NEW YORK (Reuters) - The estate of author J.R.R. Tolkien and Rupert Murdoch’s HarperCollins Publishers sued the producer of the “Lord of the Rings” movies, New Line Cinema, on Monday in a fight over profits from the blockbuster trilogy.
The trustees of the writer’s British charity, and News Corp’s HarperCollins cited a failure to pay a contractually agreed 7.5 percent of gross profit for the three films based on the “Lord of the Rings” novels.
The suit follows “Rings” director Peter Jackson’s lawsuit against New Line for underpayment that was settled in December. When that deal was finalized, Jackson signed on to be executive producer of “The Hobbit,” also based on a Tolkien novel.
New Line, a division of global media conglomerate Time Warner Inc, declined to comment on the new suit.
The trustees and HarperCollins are seeking in excess of $150 million (76.94 million pounds) in compensatory damages, unspecified punitive damages and a court order giving the trust a right to terminate New Line’s rights to make more films based on the author’s writings, including “The Hobbit,” according to the statement.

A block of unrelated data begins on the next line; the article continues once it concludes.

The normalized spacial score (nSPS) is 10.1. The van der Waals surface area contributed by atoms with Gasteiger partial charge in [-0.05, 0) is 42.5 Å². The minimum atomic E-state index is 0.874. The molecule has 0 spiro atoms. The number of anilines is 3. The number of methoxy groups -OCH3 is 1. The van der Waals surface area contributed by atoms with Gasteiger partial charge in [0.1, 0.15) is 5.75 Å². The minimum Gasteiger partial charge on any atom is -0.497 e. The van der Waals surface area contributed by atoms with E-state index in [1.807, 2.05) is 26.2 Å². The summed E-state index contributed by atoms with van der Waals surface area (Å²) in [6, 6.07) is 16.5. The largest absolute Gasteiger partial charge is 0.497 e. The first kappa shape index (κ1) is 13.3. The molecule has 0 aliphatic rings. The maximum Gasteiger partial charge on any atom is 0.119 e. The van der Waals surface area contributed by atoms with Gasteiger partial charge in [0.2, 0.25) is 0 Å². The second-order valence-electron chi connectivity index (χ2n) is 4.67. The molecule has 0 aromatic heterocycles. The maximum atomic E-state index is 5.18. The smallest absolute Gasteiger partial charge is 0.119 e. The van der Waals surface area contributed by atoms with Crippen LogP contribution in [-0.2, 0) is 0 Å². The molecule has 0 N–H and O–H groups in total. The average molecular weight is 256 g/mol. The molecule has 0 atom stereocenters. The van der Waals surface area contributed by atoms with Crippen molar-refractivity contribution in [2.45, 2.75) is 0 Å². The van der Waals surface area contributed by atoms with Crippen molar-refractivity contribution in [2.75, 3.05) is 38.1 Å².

“New Line has not paid the plaintiffs even one penny of its contractual share of gross receipts despite the billions of dollars of gross revenue generated by these wildly successful motion pictures,” the trustees’s UK lawyer Steven Maier said in a statement. “To make matters worse, to date New Line has even prevented the plaintiffs from auditing the last two films of the series.”
The trustees were paid an upfront fee of about $62,500 in an “upfront sequel fee” and nothing more, trustee spokesman Lonnie Soury said.
The three movies: “The Lord of the Rings: The Fellowship of the Ring,” “The Lord of the Rings: The Twin Towers” and “The Lord of the Rings: The Return of the King” took in nearly $3 billion at worldwide box offices.
Reporting by Kenneth Li in New York and John Tilak in Bangalore; Editing by Jarshad Kakkrakandy/Andre Grenon